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Area lawmaker pens letter to Legislative Council seeking clarification on district boundaries

Rep. Mike Schatz, R-D36, District lines between Hettinger, Stark and Dunn Counties, and the city of Dickinson, have caused constituent confusion on where the boundaries are, according to Schatz.

2021 Redistricting Map Final
This is the final map that was approved by North Dakota's redistricting committee.
Contributed / legis.nd.gov
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DICKINSON — North Dakota lawmakers passed a proposal for redrawing the state's political boundaries during a special session of the 67th Legislative Assembly in November of last year. The Republican-led committee’s publicly expressed intentions of reshaping districts was touted as an attempt to find equity in dividing the 47 legislative districts into approximately equal populations, as well as to comply with the federal Voting Rights Act.

In February, two lawsuits questioned the legality of some of the changes. Lawyers representing parties in both lawsuits told Forum News Service the litigation over the new districts won't change the boundaries before the November general election.

In southwest North Dakota, a newly-formed district in District 39 was part of the legislative redistricting process. The district boundaries include portions of Billings, Golden Valley, Stark, Slope, Bowman and Adams counties.

Rep Mike Schatz, District 36, but after the 2021 legislative redistricting process is seeking re-election in the new District 39, penned an open letter to the Legislative Council on Tuesday. Schatz has served as a lawmaker since winning his seat for his first term in 1988, serving through 1990 before taking a reprieve. In 2008 he was again elected and resumed his seat, holding the position ever since.

In the letter, Schatz formally requested that a more accurate district map be produced.


“Many people, myself included, cannot understand what the boundaries are between District 39, 37, and 36,” he wrote in his Tuesday letter. “The maps that you have are insufficient because they show streets and avenues inside the district, but not what makes up the boundaries.”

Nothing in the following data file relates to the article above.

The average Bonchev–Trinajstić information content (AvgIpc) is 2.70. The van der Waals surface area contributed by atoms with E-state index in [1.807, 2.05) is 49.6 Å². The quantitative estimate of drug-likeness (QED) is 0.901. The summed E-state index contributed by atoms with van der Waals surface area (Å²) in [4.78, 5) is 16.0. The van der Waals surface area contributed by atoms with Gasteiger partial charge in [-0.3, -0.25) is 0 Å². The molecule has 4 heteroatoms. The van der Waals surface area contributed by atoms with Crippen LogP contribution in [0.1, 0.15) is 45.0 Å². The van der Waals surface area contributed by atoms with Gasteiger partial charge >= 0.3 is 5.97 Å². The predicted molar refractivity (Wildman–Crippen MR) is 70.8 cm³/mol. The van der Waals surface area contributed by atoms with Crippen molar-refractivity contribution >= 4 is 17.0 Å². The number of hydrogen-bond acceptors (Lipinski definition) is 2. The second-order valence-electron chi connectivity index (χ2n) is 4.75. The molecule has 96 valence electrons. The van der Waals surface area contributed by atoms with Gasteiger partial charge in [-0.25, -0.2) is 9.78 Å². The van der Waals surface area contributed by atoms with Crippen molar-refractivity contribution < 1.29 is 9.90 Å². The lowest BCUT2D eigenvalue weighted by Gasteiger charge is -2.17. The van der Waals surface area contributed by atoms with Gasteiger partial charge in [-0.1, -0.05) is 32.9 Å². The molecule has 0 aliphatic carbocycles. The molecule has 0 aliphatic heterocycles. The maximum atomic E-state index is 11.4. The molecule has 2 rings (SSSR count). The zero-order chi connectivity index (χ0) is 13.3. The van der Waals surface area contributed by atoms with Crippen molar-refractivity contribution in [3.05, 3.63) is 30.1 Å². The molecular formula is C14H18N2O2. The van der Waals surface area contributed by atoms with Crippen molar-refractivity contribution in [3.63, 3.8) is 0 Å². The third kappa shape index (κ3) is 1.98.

When the redistricting process was underway, Schatz said in an interview with The Press that he was initially unhappy with the selection of the committee and was even more upset with the changes proposed, passed and signed — alluding to gerrymandering .

Rep. Mike Schatz speaks at his home in New England.
Dickinson Press file photo

The letter, carbon copied to Secretary of State Al Jaeger and other southwest North Dakota lawmakers, requests that a detailed map containing outlines of the three districts related to Hettinger, Stark and Dunn Counties, and the city of Dickinson, be created and disseminated to alleviate ongoing constituent confusion.

“If you would please put the state street or avenue number; the city street or avenue number; the highway; the county road; the county line; the section line with the numbers of the sections with the names of the township if applicable; the creek, stream, or the beginning of a river; or any other geographic, political, or transportation symbol on the boundaries so we can tell what is making up that boundary. Also, coloring the city of Dickinson at its city limits would help,” Schatz writes.

As southwest North Dakota voters head to the polls for the first time since the newly drawn congressional and legislative district lines were set, Stark County Auditor and Election Official Karen Richard invited confused voters to reach out to her office.

"There may be some confusion for some voters who are still trying to figure out who they can vote for. I would say for those individuals to please call our auditor's office or stop in and we can look up addresses and show them the map," Richard said. "Some people may have been told they are in one district when they're actually in another. We have the map here and while we did experience some issues with the primary, where some addresses hadn't been moved correctly, we fixed those. So, all the kinks should be worked out."

To get information on which district a voter resides in, visit the Stark County Courthouse, at 51 3rd Street East in Dickinson, or call 701-456-7630 to speak to the Auditor's Office.

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